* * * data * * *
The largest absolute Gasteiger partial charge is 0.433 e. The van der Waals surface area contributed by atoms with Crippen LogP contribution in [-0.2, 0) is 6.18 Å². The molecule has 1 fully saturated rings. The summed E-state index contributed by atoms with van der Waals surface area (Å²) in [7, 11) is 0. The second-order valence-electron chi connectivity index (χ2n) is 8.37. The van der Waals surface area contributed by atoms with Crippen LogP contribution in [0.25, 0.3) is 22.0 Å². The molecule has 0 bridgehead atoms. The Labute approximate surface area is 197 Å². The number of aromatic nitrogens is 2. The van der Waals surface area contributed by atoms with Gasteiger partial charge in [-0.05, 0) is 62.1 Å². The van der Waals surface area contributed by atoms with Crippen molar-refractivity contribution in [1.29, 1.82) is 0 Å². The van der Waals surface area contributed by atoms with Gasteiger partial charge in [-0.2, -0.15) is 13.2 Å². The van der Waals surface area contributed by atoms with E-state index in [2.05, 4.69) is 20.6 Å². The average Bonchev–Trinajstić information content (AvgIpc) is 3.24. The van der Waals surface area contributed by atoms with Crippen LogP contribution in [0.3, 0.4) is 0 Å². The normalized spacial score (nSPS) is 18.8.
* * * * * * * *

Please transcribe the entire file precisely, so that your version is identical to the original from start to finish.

The largest absolute Gasteiger partial charge is 0.433 e. The van der Waals surface area contributed by atoms with Crippen LogP contribution in [-0.2, 0) is 6.18 Å². The molecule has 1 fully saturated rings. The summed E-state index contributed by atoms with van der Waals surface area (Å²) in [7, 11) is 0. The second-order valence-electron chi connectivity index (χ2n) is 8.37. The van der Waals surface area contributed by atoms with Crippen LogP contribution in [0.25, 0.3) is 22.0 Å². The molecule has 0 bridgehead atoms. The Labute approximate surface area is 197 Å². The number of aromatic nitrogens is 2. The van der Waals surface area contributed by atoms with Gasteiger partial charge in [-0.05, 0) is 62.1 Å². The van der Waals surface area contributed by atoms with Crippen molar-refractivity contribution in [1.29, 1.82) is 0 Å². The van der Waals surface area contributed by atoms with Gasteiger partial charge in [-0.2, -0.15) is 13.2 Å². The van der Waals surface area contributed by atoms with E-state index in [2.05, 4.69) is 20.6 Å². The average Bonchev–Trinajstić information content (AvgIpc) is 3.24. The van der Waals surface area contributed by atoms with Crippen LogP contribution in [0.3, 0.4) is 0 Å². The normalized spacial score (nSPS) is 18.8.